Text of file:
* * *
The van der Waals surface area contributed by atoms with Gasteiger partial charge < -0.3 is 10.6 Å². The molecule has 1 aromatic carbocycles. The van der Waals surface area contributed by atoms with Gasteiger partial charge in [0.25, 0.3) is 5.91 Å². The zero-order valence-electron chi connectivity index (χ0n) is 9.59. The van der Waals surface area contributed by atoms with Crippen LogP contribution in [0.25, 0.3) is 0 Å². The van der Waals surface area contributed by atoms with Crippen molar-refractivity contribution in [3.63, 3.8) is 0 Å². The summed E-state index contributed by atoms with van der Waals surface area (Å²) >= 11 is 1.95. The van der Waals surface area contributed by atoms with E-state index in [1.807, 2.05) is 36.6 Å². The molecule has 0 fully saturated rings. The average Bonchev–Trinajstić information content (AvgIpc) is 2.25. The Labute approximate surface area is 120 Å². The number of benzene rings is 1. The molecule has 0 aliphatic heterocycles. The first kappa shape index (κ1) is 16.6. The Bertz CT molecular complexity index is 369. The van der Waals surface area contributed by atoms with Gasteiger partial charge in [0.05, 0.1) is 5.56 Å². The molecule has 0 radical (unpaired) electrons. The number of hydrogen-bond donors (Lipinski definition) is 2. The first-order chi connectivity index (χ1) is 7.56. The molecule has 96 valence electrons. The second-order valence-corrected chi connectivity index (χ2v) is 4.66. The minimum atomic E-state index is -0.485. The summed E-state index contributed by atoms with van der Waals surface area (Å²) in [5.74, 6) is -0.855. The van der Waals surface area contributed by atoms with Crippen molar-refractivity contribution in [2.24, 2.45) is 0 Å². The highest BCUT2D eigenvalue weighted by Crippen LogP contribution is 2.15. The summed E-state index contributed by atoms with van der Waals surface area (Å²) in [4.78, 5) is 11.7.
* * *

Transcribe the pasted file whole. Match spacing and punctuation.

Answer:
The van der Waals surface area contributed by atoms with Gasteiger partial charge < -0.3 is 10.6 Å². The molecule has 1 aromatic carbocycles. The van der Waals surface area contributed by atoms with Gasteiger partial charge in [0.25, 0.3) is 5.91 Å². The zero-order valence-electron chi connectivity index (χ0n) is 9.59. The van der Waals surface area contributed by atoms with Crippen LogP contribution in [0.25, 0.3) is 0 Å². The van der Waals surface area contributed by atoms with Crippen molar-refractivity contribution in [3.63, 3.8) is 0 Å². The summed E-state index contributed by atoms with van der Waals surface area (Å²) >= 11 is 1.95. The van der Waals surface area contributed by atoms with E-state index in [1.807, 2.05) is 36.6 Å². The molecule has 0 fully saturated rings. The average Bonchev–Trinajstić information content (AvgIpc) is 2.25. The Labute approximate surface area is 120 Å². The number of benzene rings is 1. The molecule has 0 aliphatic heterocycles. The first kappa shape index (κ1) is 16.6. The Bertz CT molecular complexity index is 369. The van der Waals surface area contributed by atoms with Gasteiger partial charge in [0.05, 0.1) is 5.56 Å². The molecule has 0 radical (unpaired) electrons. The number of hydrogen-bond donors (Lipinski definition) is 2. The first-order chi connectivity index (χ1) is 7.56. The molecule has 96 valence electrons. The second-order valence-corrected chi connectivity index (χ2v) is 4.66. The minimum atomic E-state index is -0.485. The summed E-state index contributed by atoms with van der Waals surface area (Å²) in [5.74, 6) is -0.855. The van der Waals surface area contributed by atoms with Crippen molar-refractivity contribution in [2.24, 2.45) is 0 Å². The highest BCUT2D eigenvalue weighted by Crippen LogP contribution is 2.15. The summed E-state index contributed by atoms with van der Waals surface area (Å²) in [4.78, 5) is 11.7.